Hip Hop Lineage – The Passing of the Torch

The lineage of Hip Hop royalty begins with 2pac and Biggie, the two greatest rappers of all time, who were killed within 6 months of each other between ’96 and ’97.

2pac vs Biggie

2pac sat the throne on the west coast, a reign characterised by an emotive and heartfelt style that emphasised bold aggression and straightforward delivery over layered meaning and subtlety.

2pac vs biggie hip hop lineage theory

Biggie on the other hand, who topped the throne on the East coast,  represented a cerebral, intricate style of rap that puts value in clever wordplay and deep storytelling.

Where 2pac could write thematically broad songs that appealed earnestly to the basic human range of emotions, Biggie wrote about the everyday struggles, characterising his story with metaphorical layers and real life detail. Of course Biggie could conceptualise common experiences just as successfully as Tupac (mo’ money mo’ problems) though in truth his genius lay in the disguised nods via lyrics coded specifically for his immediate cohorts.

Big’s music infiltrated much of suburban America but those teenagers cycling his album on repeat are to this day still oblivious to many of the subliminal messages peppered throughout his verses.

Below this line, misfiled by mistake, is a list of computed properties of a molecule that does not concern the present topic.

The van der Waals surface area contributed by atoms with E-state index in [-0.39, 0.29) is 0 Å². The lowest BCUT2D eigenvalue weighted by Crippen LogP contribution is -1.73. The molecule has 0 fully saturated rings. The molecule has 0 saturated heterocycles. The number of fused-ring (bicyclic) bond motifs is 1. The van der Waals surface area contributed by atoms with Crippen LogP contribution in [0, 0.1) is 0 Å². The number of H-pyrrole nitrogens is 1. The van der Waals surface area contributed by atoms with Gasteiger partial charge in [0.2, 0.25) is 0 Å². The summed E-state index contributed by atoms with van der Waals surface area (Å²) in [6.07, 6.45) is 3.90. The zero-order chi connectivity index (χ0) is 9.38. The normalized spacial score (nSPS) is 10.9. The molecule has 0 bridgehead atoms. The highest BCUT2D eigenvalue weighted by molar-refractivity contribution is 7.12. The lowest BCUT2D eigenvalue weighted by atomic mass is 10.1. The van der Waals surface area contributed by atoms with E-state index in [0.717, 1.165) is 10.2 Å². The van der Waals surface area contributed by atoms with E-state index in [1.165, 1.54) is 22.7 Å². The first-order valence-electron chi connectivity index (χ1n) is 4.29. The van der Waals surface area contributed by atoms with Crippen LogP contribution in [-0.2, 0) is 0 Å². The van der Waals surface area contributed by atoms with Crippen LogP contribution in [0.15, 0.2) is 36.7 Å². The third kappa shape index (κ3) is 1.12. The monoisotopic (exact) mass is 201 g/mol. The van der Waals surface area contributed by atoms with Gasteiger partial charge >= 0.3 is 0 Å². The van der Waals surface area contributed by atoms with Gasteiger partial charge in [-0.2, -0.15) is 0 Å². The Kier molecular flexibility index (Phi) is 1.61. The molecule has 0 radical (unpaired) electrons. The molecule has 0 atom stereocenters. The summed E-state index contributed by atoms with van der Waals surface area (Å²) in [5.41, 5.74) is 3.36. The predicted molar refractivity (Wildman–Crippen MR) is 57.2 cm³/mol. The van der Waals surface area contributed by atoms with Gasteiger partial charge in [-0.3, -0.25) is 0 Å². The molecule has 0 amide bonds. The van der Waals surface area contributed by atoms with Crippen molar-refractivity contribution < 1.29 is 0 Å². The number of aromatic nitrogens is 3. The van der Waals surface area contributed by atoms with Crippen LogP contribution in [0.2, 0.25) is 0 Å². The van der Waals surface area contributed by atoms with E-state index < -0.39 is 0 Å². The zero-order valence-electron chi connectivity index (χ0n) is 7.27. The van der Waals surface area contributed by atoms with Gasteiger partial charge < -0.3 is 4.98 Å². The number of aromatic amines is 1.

When pac and Biggie died a gulf in the hip hop landscape opened and the opportunity was created for a prospective heir to ascend one of the stylistically opposite positions.

The succession of Hip Hop royalty that followed the line of ‘pac and Biggie can be traced up to the present day, although there remains a discrepancy around the exact order of succession. I propose two similar hereditary lines.

Here’s number one.

Hip Hop Lineage – Route One:

hip hop lineage theory route one

Nas Vs Jay-z

Following the tragic demise of either rapper, Jay-z, fellow Brooklynite, former George Westinghouse Career and Technical Education High School pupil and firm friend of Biggie (and actually, Biggie’s senior), quickly ascended to the vacant position of the cerebral style.

The passing of the torch from Biggie to Jay-z is clear, understandable, and in from any hip hop fan’s perspective neat and effective.

The two rappers have a similar style, write (or ‘think’) thematically similar raps and the influence of Biggie on Jay-z is very clear.